The Graveyard Book By Neil Gaiman

The Graveyard Book

Bibliographic information: The Graveyard Book. Neil Gaiman. HarperCollins, 2008. $17.99. 312p. ISBN-13:  978-0060530921.
Summary: After his mother and father are murdered by a Jack of all trades, a baby climbs out of his crib and wanders into the night to escape the vicious killer. This is unfortunate for Jack, because the baby was his prime target. Although, the baby ends up in the graveyard where a nice ghost couple, Mr. and Mrs. Owens who had no children of their own, takes him in. It is decided among the other graveyard attendants that the Owenses will raise the baby and they all name him Nobody, or Bod for short.The mysterious Silas helps sponsor Bod’s upbringing and education. Being in the graveyard helps protect Bod from Jack for a good long time, but Jack eventually finds out where Bod is staying and will try anything to get to him. His graveyard family protects Bod as much as they can, but will Jack get to him after all?
Reading level and interest level: RL: grade 6 and up IL: age 10 and up
Review: This is a captivating book about a little boy named Nobody (aka Bod). After his parents were killed by a dangerous murderer, Bod, being a baby, crawls to the graveyard and is taken in by a nice ghost couple. He is raised in the graveyard and sponsored by a mysterious man named Silas. The murderer, Jack, who killed Bod’s parents when he was a kid is still after him and will do anything to find his target, Bod. The other members of the graveyard lend Bod their help and keep him protected as much as they can, being ghosts, but Jack is relentless. This book is a wonderful story filled with a delightful cast of ghosts for the characters. Told in a narrative that is sure to reel you in. It may hold a few horrors and dreadful scenes, but the story is a happy one about hope and life. Children will love reading about the little boy named Nobody and discovering the mystery of his past and future. This book is a great choice for all teen readers.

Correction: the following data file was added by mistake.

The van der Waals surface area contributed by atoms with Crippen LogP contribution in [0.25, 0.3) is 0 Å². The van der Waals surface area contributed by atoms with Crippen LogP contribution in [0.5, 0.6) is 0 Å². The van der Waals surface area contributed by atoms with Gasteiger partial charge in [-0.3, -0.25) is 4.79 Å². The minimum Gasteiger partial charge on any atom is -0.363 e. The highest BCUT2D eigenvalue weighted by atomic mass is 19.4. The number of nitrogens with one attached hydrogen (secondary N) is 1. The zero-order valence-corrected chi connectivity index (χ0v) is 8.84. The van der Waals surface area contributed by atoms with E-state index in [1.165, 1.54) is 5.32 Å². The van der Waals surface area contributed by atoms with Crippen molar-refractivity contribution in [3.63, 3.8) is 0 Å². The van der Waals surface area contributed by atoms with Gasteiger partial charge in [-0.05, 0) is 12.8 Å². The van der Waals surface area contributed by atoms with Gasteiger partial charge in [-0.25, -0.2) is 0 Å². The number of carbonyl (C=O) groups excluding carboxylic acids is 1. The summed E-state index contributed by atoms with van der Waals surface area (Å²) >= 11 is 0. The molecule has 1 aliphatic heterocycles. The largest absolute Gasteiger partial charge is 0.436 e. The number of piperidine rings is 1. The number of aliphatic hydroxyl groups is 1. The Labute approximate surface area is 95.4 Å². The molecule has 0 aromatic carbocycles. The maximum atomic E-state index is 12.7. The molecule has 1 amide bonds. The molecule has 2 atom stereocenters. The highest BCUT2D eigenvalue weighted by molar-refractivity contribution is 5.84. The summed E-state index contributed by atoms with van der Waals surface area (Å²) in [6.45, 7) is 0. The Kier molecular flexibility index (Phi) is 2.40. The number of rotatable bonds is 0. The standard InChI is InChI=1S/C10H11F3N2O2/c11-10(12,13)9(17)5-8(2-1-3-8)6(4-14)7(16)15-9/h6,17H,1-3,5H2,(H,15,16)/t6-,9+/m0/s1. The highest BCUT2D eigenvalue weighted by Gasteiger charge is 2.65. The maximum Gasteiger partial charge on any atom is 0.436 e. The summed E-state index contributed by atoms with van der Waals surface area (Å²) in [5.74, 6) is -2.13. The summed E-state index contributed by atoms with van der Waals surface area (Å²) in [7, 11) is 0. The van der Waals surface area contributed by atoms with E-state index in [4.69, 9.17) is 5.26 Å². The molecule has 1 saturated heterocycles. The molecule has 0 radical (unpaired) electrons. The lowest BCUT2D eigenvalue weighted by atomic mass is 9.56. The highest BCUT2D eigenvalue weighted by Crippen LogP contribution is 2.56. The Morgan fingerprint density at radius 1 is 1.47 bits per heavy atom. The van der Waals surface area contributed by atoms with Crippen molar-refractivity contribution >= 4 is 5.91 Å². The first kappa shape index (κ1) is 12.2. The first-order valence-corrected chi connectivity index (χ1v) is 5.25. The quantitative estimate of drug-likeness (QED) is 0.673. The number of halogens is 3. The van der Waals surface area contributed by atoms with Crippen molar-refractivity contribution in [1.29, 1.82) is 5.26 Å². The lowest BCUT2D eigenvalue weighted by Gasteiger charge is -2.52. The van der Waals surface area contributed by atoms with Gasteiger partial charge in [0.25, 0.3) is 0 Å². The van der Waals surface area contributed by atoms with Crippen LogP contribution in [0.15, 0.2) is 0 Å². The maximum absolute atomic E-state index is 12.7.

Readers’ annotation: You were raised in a cemetery by ghosts and witches. Will you be able to face the real world?
Bibliotherapeutic usefulness: The ghosts in this book will show young adults that they do not need to be afraid of them. They will be able to use this book as a tool to fight their fears.
Issues present: This book has violence and ghosts. Both of which people would object to. Some may think it is too scary for children to read, but it is a good scapegoat for children. They can read the book and be able to face their fears.
Booktalk ideas: Introduce Nobody “Bod’s” character.
Discuss life as being raise by ghost.
Genre or subject: Fantasy: ghosts, death
Readalikes:  Hallow, Anya’s Ghost, The Name of the Star, Paper Valentine, Anna Dressed in Blood
Author’s website:
Awards: Hugo Award for Best Novel (2009), Newbery Medal (2009), Locus Award for Best Young Adult Novel (2009), World Fantasy Award Nominee for Best Novel (2009), Mythopoeic Fantasy Award Nominee for Children’s Literature (2009) Cybils Award for Middle Grade Fantasy & Science Fiction (2008), Audie Award for Audiobook of the Year (2009), An ALA Notable Children’s Book for Middle Readers (2009), ALA Teens’ Top Ten (2009), Michigan Library Association Thumbs Up! Award Nominee (2009), Indies Choice Book Award for Best Indie Young Adult Buzz Book (Fiction): (2009), Carnegie Medal in Literature (2010), British Fantasy Award Nominee for Best Novel (2009)
Reviews: School Library Journal:; Booklist:; Publisher’s Weekly:; Kirkus Reviews:
Why I chose it: This is a long loved book of mine and after working on a topic project about paranormal spiritual beings I thought this would be a good addition to my collection.

Leave a comment

Filed under Death, Supernatual monsters

Leave a Reply

Fill in your details below or click an icon to log in: Logo

You are commenting using your account. Log Out / Change )

Twitter picture

You are commenting using your Twitter account. Log Out / Change )

Facebook photo

You are commenting using your Facebook account. Log Out / Change )

Google+ photo

You are commenting using your Google+ account. Log Out / Change )

Connecting to %s